• Make_light I drive a 2015 A4 and had one of these as a loaner once. It was a huge disappointment (and I would have considered purchasing one as my next car--I'm something of a small crossover apologist). The engine sounded insanely coarse and unrefined (to the point that I wasn't sure if it was poor insulation or there was something wrong with my loaner). The seats, interior materials, and NVH were a huge downgrade compared to my dated A4. I get that they are a completely different class of car, but the contrast struck me. The Q3 just didn't feel like a luxury vehicle at all. Friends of mine drive a Tiguan and I can't think of one way in which the Q3 feels worth the extra cost. My mom's CX-5 is better than either in every conceivable way.
  • Arthur Dailey Personally I prefer a 1970s velour interior to the leather interior. And also prefer the instrument panel and steering wheel introduced later in the Mark series to the ones in the photograph. I have never seen a Mark III or IV with a 'centre console'. Was that even an option for the Mark IV? Rather than bucket seats they had the exceptional and sorely missed 60/40 front seating. The most comfortable seats of all for a man of a 'certain size'. In retrospect this may mark the point when Cadillac lost it mojo. Through the early to mid/late 70's Lincoln surpassed Cadillac in 'prestige/pride of place'. Then the 'imports' took over in the 1980s with the rise of the 'yuppies'.
  • Arthur Dailey Really enjoying this series and the author's writing style. My love of PLC's is well known. And my dream stated many times would be to 'resto mod' a Pucci edition Mark IV. I did have a '78 T-Bird, acquired brand new. Preferred the looks of the T-Bird of this generation to the Cougar. Hideaway headlights, the T-Birds roof treatment and grille. Mine had the 400 cid engine. Please what is with the engine displacements listed in the article? I am Canada and still prefer using cubic inches when referencing any domestic vehicles manufactured in the 20th century. As for my T-Bird the engine and transmission were reliable. Not so much some of the other mechanical components. Alternator, starter, carburetor. The vehicle refused to start multiple times, usually during the coldest nights/days or in the most out of the way spots. My friends were sure that it was trying to kill me. Otherwise a really nice, quiet, 'floaty' ride, with easy 'one finger' steering and excellent 60/40 split front seat. One of these with modern mechanicals/components would be a most excellent highway cruiser.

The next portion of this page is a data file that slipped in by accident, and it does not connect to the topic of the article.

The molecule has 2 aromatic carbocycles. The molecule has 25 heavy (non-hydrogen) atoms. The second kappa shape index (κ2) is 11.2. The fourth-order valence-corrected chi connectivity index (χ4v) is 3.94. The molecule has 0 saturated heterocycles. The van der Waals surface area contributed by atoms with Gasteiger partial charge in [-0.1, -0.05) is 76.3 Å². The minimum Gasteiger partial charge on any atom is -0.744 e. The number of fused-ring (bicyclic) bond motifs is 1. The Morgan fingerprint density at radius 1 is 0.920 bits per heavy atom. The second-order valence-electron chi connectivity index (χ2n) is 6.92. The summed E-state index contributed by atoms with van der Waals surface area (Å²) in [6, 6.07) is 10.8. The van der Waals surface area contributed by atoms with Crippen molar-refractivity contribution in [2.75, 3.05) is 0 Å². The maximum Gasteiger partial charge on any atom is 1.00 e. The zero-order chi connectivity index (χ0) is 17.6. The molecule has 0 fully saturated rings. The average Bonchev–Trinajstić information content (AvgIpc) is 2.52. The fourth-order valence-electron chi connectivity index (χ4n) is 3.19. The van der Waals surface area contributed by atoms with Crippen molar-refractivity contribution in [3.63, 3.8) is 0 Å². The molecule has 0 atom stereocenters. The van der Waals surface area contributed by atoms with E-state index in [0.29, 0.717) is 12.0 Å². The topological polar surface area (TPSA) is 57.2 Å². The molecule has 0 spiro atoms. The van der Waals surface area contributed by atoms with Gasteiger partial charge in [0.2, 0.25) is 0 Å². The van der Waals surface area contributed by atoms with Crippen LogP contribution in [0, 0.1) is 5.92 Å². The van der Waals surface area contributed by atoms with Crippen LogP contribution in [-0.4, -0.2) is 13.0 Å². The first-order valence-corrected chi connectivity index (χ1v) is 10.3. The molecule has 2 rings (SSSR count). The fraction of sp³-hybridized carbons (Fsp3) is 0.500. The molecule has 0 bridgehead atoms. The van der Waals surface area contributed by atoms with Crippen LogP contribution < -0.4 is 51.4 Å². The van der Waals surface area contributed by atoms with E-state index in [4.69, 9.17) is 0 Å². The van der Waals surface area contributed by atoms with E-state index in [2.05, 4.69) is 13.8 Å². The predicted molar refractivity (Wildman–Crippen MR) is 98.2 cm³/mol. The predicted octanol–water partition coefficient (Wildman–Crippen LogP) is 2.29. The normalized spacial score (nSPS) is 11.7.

• FreedMike Maybe they should buy Twitter now.
  • FreedMike A lot of what people are calling "turbo lag" may actually be the transmission. In this case, Audi used a standard automatic in this application versus the DSG, and that makes a big difference. The pre-2022 VW Arteon had the same issue - plenty of HP, but the transmission held it back. If Audi had used the DSG, this would be a substantially quicker, more engaging car. In any case, I don't get these "entry lux" compact CUVs (think: Cadillac XT4, Lexus NX, BMW X1, etc). If you must have a compact CUV, I can think of far better options for a lot less money. And, no, the Tiguan isn't one of them - it has the Miller-cycle 2.0T, so it's a dog. But a Mazda CX-30 with the 2.5T would fit the bill.